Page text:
The fight started at a high pace with both men unloading busy jabs. Takahashi was trying to establish distance, snappign his jab into Horikoshi's face, whilst Horikoshi was using his jab to try and back up Takahashi and go to work with heavier artillery. It was two different styles, yet both were dependent on jabs and they gelled excellently. As the bout went on the pace increased. The exchanges became more intense and both men would find themselves hurting the other. The boxing skills never vanished, but the clean punches increased, and they took it in turns to hurt the other, with Takahashi being hurt in rounds 3 and 4, Horikoshi being dropped when Takahashi was hurt, both men showing incredible heart, determination and will to win.
The bout saw both men being dropped, it saw both men needing to over-come advertcity and it saw both digging deep to give us an amazing action packed and drama filled war. Enjoy this slice of classic Japanese action!
Our first month of Closest Classics all looked at relatively recent bouts, from the last 10 or so years, so today we'll roll the clock back to the late 1980's and talk about one of our all time favourite fighters, and a man who really did pay for his insane wars and style. In fact that man will have several entries in this series given how many incredible bouts he was in. Win or lose he was always worth watching and he was a staple of Japanese TV boxing in the last 80's and early 1990's, despite never fighting for a world title.
Naoto Takahashi (16-2, 11) Vs Noree Jockeygym (25-7-2, 12) I
The man we were talking about in the opening paragraph was, of course, Naoto Takahashi. His nickname literally translated as "The Prince of the Reversal", or to put it another "The King of the Comeback" due to the way he seemed to snatch victory out of the jaws of defeat. Whilst he did turn some dire situations into victories his career was an unfortunate one, that ended in 1991 with a bleed on the brain, he was only 23 at the time. His style really didn't give him any chance of having a long career, but he was able to provide so many stand out fights that will always live on in the memory of Japanese fight fans.
At the time of this fight Takahashi was a battle tested 21 year old. His opponent was Thailand's Noree Jockeygym, or Visan Thummong, and he was an 18 year old fighting in his 35th professional bout. This was his 4th bout of 1989, and came less than 3 months after a KO loss in South Korea to former world champion Seung Hoon Lee. Although not a world beater he was a talented young Thai, with a lot of potential, who had won the Thai Super Bantamweight title in 1988, as a 17 year old. He had debuted at the age of 14, had lost to future world champion Daorung Chuwatana as a 15 year old, avenged that loss just 3 months later, and would later challenge for a world title in 1991.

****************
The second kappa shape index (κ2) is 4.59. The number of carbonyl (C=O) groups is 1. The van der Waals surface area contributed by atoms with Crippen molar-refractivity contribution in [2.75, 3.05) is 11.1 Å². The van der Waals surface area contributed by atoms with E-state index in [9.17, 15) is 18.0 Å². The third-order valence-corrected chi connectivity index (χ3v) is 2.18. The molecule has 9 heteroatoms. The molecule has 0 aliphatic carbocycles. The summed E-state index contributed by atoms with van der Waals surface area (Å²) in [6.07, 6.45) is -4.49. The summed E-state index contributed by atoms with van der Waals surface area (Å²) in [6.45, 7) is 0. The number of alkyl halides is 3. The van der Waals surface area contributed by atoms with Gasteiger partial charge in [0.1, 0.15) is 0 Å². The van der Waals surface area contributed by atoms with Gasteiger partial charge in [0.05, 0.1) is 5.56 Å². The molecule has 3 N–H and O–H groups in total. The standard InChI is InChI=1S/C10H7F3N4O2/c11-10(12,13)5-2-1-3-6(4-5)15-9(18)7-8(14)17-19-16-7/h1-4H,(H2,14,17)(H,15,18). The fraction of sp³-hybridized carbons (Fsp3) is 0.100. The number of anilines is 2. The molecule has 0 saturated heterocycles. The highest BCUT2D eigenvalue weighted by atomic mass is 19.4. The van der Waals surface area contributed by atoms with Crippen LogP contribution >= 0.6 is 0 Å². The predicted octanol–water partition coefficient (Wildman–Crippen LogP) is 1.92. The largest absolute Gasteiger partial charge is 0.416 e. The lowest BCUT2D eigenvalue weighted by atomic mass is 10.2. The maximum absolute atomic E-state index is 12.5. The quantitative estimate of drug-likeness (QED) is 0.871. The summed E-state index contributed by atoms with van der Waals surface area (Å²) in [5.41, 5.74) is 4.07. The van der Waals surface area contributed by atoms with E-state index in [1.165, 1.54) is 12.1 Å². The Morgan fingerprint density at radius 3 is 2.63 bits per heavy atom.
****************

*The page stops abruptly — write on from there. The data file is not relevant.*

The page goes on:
This bout was scheduled for 10 rounds, looked excellent on paper and proved to be something amazing in the ring!
The Thai showed no fear at all of the Japanese fighter and the opening round saw both looking to figure out what the other hand in their arsenal. It was technical stuff, but it was high tempo, technical work. Not a brawl, but not all action either as they boxed typically at mid range. It wasn't the most amazing round that you'll see, but things got a lot better, very quickly with the pace skipping a gear in round 2 going from 2nd to 4th gear. It was still technical, for the most part, but was becoming more action packed, and from then on things turned violent.
We won't ruin any more of the fight but this bout went on to show why Takahashi's career was so short.
Interestingly the two would rematch at the Tokyo dome in 1990, as part of the Mike Tyson Vs James "Buster" Douglas match. By then it was clear Takahashi was a shell of the fight he had once been, he would fight only twice more, suffering the career ending brain bleed in 1991. Noree would manage to fight right through to 2000.
The closet classics continue with our 4th bout, and we return to Japan for Light Flyweight action, and a bout that bucks the trend of many great fights. Many of the best bouts start hot, and slow down after a few rounds, this fight however doesn't start off as anything special, but when it gets good, it really becomes something very, very special. It shows how good Japanese domestic fights can be, and why we love the G+ shows, which continue such a depth of action that we always end up with at least 1 bout worth remembering. It's actually worth remembered that this particular bout was on a show headlined by Ryosuke Iwasa taking on Dennis Tubieron, a main event that was far from memorable.
Kenji Ono (9-1, 4) v Jun Takigawa (7-1-1, 4)